Media Release 12 May 2016
Family First NZ says that Christmas Day, Anzac Day and Easter Friday will soon be regular trading days based on the government’s intention and justification to push through Easter Sunday trading laws.
“Ironically, the Easter trading laws proposed by the government will do nothing to solve the perceived problems, and will be a ‘hospital pass’ to local councils. The only people celebrating this proposed law change will be those who are making money from it,” says Bob McCoskrie, National Director of Family First NZ.
“Changes to trading laws should be done at a national level. It is the ad hoc local application of the laws that has led to the confusion and inconsistency over the past number of years.”
The Workplace Relations and Safety Minister stated, when introducing this Bill: “The historical Easter Sunday shop trading exemptions are out of date and create an unfair advantage for certain businesses and regions that can continue trading while others stay shut. We know there is a demand from communities across the country to allow for shop trading on Easter Sunday, particularly from those districts who rely on tourism.”
“On this basis, Christmas and Anzac Day should also be targeted. Ironically, the inconsistency will continue under this bill because one local authority may allow Easter Sunday trading while another local authority nearby may not change the restriction. This Bill does nothing to change that inconsistency. What will fix the inconsistency is for the law to be applied evenly and consistently across the nation. New Zealanders deserve the break.”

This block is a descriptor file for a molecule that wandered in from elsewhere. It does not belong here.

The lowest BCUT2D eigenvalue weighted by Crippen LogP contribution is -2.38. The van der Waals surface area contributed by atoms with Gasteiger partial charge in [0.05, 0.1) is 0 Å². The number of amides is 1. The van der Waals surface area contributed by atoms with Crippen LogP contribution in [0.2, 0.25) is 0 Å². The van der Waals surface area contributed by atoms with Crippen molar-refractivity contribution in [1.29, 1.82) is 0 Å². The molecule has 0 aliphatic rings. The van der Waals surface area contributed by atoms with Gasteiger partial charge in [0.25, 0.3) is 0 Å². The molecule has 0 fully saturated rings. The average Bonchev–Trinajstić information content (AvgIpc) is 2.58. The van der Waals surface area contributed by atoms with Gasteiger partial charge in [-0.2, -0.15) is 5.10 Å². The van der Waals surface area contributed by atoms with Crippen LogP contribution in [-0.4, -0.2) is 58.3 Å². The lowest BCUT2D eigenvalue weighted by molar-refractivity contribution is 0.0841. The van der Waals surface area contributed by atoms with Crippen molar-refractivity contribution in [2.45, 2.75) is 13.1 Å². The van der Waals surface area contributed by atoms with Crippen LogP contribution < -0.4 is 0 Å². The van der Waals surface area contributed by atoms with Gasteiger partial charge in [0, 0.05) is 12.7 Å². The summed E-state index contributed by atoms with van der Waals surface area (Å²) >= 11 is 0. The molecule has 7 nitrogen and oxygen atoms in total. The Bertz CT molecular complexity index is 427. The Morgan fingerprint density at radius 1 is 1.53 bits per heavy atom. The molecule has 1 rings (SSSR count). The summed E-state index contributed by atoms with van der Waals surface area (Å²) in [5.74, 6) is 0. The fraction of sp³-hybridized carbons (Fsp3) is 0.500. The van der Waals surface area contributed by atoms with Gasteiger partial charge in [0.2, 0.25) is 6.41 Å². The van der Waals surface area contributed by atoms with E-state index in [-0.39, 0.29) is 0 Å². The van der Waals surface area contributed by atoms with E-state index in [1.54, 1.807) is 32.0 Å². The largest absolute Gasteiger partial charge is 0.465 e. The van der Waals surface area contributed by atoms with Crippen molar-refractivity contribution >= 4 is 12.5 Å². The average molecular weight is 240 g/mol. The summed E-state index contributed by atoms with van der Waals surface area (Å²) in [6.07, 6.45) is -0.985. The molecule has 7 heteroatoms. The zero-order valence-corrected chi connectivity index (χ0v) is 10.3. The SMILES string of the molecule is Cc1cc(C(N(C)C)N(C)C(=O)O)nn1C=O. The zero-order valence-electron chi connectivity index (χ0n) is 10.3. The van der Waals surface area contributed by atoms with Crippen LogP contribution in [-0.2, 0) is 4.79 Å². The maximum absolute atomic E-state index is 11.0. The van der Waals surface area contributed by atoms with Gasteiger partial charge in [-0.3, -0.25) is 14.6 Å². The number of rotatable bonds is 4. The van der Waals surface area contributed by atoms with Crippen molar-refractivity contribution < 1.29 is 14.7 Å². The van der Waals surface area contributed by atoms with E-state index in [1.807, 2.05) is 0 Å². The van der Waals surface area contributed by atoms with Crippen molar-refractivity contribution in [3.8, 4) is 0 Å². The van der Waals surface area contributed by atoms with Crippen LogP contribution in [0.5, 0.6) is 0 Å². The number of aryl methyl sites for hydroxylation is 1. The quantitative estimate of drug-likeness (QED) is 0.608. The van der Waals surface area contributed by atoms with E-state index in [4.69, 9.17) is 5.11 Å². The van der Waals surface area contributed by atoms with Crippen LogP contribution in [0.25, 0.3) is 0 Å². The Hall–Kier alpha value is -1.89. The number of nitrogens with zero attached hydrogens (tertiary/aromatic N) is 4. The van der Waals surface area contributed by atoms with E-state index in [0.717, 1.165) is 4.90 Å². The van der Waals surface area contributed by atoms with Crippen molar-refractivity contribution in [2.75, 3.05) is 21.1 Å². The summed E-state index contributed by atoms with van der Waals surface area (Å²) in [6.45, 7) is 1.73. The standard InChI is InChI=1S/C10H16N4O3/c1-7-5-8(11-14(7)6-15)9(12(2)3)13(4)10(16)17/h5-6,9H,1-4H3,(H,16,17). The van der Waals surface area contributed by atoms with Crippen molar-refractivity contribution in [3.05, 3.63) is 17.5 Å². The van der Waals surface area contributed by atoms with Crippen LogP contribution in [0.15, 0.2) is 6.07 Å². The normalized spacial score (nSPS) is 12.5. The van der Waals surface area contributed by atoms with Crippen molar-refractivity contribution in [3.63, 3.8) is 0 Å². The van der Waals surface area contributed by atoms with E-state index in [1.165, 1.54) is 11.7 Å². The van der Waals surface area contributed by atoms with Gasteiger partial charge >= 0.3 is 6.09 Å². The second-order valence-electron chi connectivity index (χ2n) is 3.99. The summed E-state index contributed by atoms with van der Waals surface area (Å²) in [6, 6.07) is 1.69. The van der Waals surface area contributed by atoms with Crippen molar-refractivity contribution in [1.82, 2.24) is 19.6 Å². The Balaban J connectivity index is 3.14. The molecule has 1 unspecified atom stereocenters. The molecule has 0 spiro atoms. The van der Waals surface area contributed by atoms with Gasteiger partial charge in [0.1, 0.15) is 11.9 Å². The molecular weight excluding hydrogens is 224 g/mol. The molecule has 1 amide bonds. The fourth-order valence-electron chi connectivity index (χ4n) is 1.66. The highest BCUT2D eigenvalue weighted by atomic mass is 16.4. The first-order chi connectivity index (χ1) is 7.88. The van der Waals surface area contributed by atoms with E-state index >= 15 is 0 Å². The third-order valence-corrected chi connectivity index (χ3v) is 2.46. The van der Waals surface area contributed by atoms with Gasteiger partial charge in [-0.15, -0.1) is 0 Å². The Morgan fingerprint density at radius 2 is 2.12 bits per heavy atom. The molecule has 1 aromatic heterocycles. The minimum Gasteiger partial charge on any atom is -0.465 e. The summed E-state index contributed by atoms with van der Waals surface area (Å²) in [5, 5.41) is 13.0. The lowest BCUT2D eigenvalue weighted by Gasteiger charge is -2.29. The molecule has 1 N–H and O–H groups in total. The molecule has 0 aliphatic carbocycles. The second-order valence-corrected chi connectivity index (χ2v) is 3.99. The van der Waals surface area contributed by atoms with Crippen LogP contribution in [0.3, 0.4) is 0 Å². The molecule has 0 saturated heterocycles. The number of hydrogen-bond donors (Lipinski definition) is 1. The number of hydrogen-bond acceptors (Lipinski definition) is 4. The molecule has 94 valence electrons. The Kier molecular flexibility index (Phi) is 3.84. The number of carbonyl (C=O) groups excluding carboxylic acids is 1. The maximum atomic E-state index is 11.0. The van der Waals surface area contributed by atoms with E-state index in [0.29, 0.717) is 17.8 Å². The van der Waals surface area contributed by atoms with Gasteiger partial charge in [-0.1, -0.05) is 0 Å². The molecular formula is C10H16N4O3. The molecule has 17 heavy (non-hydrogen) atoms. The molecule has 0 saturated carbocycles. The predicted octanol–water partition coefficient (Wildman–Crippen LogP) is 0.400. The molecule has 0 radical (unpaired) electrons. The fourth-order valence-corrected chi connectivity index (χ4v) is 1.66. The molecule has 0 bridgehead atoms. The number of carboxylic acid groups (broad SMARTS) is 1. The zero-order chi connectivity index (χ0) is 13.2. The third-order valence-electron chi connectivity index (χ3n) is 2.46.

“Tourists will cope. Many countries have public holidays with shops closed, and tourists simply plan around it, accepting it as part of the local culture and identity,” says Mr McCoskrie.
“Economic improvement needs to be finely balanced with family and community time. Anzac Day, Easter, and Christmas remain as the few times when the whole country stops and takes a break. This is not an issue about choice as has also been argued. For many workers, they don’t have the luxury of choice as to whether they work or not. Coercion to work will be a very real threat,” says Mr McCoskrie.
“Towns do have every right to protest that neighbouring towns can stay open when they can’t. But the ‘unfair advantage’ referred to has only come about because of the inconsistent application of the law – not because of the law itself. The law needs to be consistent and enforced. The Ministry of Business, Employment and Innovation (MBIE) needs to do its job and not turn a blind eye to the law.”